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BMJ Glob Health. 2017 Sep 22;2(3):e000389. doi: 10.1136/bmjgh-2017-000389. eCollection 2017.

Effects of nutrition interventions during pregnancy on low birth weight: an overview of systematic reviews.

Author information

Global Health Nursing, Graduate School of Nursing Science, St. Luke's International University, Tokyo, Japan.
Faculty of Social Sciences, Kyorin University, Tokyo, Japan.
Department of Health Policy, National Center for Child Health and Development, Tokyo, Japan.
Evidence and Programme Guidance, Department of Nutrition for Health and Development, World Health Organization (WHO), Geneva, Switzerland.
Nutrition International, Research and Evaluation, Ottawa, Canada.



Low birth weight (LBW, birth weight less than 2500 g) is associated with infant mortality and childhood morbidity. Poor maternal nutritional status is one of several contributing factors to LBW. We systematically reviewed the evidence for nutrition-specific (addressing the immediate determinants of nutrition) and nutrition-sensitive (addressing the underlying cause of undernutrition) interventions to reduce the risk of LBW and/or its components: preterm birth (PTB) and small-for-gestational age (SGA).


We conducted a comprehensive literature search in MEDLINE, EMBASE, CINAHL and the Cochrane Database of Systematic Reviews (September 2015). Systematic reviews of randomised controlled trials focusing on nutritional interventions before and during pregnancy to reduce LBW and its components were eligible for inclusion into the overview review. We assessed the methodological quality of the included reviews using A Measurement Tool to Assess Reviews (AMSTAR), PROSPERO: CRD42015024814.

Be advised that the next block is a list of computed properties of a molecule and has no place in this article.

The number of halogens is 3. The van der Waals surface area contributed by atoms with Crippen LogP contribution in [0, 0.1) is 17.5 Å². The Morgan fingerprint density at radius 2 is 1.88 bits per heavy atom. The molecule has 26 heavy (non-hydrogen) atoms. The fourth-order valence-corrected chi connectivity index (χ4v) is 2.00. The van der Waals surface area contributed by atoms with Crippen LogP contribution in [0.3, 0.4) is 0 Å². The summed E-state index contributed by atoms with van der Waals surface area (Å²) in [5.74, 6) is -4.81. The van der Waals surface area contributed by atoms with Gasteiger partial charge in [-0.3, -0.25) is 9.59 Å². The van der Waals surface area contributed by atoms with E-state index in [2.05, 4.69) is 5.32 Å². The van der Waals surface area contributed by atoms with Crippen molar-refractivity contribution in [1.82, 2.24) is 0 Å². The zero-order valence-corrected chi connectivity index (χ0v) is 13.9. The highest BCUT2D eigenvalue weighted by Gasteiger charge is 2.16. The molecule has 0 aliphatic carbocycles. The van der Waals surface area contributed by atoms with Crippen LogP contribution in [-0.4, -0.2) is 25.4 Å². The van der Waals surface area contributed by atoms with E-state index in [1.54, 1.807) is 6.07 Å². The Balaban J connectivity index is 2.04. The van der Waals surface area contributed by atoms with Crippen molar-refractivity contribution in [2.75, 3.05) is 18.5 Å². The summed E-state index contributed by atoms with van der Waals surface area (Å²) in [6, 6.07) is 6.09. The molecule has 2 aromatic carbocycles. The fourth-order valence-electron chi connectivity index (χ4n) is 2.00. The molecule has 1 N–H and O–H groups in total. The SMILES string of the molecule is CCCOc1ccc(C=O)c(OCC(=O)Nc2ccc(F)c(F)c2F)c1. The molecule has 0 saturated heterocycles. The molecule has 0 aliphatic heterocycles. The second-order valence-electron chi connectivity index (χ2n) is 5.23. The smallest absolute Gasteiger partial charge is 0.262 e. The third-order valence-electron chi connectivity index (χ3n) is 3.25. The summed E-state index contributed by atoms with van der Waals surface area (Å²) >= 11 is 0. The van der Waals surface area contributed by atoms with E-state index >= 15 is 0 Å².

We included 23 systematic reviews which comprised 34 comparisons. Sixteen reviews were of high methodological quality, six of moderate and only one review of low quality. Six interventions were associated with a decreased risk of LBW: oral supplementation with (1) vitamin A, (2) low-dose calcium, (3) zinc, (4) multiple micronutrients (MMN), nutritional education and provision of preventive antimalarials. MMN and balanced protein/energy supplementation had a positive effect on SGA, while high protein supplementation increased the risk of SGA. High-dose calcium, zinc or long-chain n-3 fatty acid supplementation and nutritional education decreased the risk of PTB.


Improving women's nutritional status positively affected LBW, SGA and PTB. Based on current evidence, especially MMN supplementation and preventive antimalarial drugs during pregnancy may be considered for policy and practice. However, for most interventions evidence was derived from a small number of trials and/or participants. There is a need to further explore the evidence of nutrition-specific and nutrition-sensitive interventions in order to reach the WHO's goal of a 30% reduction in the global rate of LBW by 2025.


child health; low birthweight; nutrition; pregnancy; preterm birth; small-for-gestational age

Conflict of interest statement

Competing interests: JPP-R, EO, LMD-R and RM are authors and/or co-authors of included Cochrane reviews. They were not involved in the screening process or selection of reviews for inclusion. All other authors declare that they have no conflicts of interests.

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